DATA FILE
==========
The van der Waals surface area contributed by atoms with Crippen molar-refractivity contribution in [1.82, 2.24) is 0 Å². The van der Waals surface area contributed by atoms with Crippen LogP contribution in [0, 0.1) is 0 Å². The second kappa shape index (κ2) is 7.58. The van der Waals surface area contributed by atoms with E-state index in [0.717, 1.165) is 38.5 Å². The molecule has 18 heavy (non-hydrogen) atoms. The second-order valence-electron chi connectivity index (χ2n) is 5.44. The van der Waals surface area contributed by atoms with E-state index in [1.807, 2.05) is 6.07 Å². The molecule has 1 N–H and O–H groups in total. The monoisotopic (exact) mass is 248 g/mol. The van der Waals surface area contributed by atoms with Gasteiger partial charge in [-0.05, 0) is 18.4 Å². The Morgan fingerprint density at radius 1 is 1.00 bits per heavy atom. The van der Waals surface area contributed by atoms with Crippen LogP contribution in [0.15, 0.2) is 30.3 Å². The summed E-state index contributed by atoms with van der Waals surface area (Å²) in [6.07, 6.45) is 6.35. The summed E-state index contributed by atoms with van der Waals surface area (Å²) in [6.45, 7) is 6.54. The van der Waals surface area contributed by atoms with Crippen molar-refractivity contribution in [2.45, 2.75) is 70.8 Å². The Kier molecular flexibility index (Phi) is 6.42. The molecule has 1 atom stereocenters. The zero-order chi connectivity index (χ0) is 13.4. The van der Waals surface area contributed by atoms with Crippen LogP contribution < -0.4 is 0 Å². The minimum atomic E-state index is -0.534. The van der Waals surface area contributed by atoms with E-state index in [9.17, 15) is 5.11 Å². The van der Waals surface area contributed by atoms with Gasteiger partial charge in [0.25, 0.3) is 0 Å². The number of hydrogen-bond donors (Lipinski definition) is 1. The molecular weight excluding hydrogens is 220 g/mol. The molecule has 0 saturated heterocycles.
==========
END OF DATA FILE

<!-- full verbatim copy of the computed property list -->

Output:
The van der Waals surface area contributed by atoms with Crippen molar-refractivity contribution in [1.82, 2.24) is 0 Å². The van der Waals surface area contributed by atoms with Crippen LogP contribution in [0, 0.1) is 0 Å². The second kappa shape index (κ2) is 7.58. The van der Waals surface area contributed by atoms with E-state index in [0.717, 1.165) is 38.5 Å². The molecule has 18 heavy (non-hydrogen) atoms. The second-order valence-electron chi connectivity index (χ2n) is 5.44. The van der Waals surface area contributed by atoms with E-state index in [1.807, 2.05) is 6.07 Å². The molecule has 1 N–H and O–H groups in total. The monoisotopic (exact) mass is 248 g/mol. The van der Waals surface area contributed by atoms with Gasteiger partial charge in [-0.05, 0) is 18.4 Å². The Morgan fingerprint density at radius 1 is 1.00 bits per heavy atom. The van der Waals surface area contributed by atoms with Crippen LogP contribution in [0.15, 0.2) is 30.3 Å². The summed E-state index contributed by atoms with van der Waals surface area (Å²) in [6.07, 6.45) is 6.35. The summed E-state index contributed by atoms with van der Waals surface area (Å²) in [6.45, 7) is 6.54. The van der Waals surface area contributed by atoms with Crippen molar-refractivity contribution in [2.45, 2.75) is 70.8 Å². The Kier molecular flexibility index (Phi) is 6.42. The molecule has 1 atom stereocenters. The zero-order chi connectivity index (χ0) is 13.4. The van der Waals surface area contributed by atoms with Crippen LogP contribution < -0.4 is 0 Å². The minimum atomic E-state index is -0.534. The van der Waals surface area contributed by atoms with E-state index in [9.17, 15) is 5.11 Å². The van der Waals surface area contributed by atoms with Gasteiger partial charge in [0.25, 0.3) is 0 Å². The number of hydrogen-bond donors (Lipinski definition) is 1. The molecular weight excluding hydrogens is 220 g/mol. The molecule has 0 saturated heterocycles.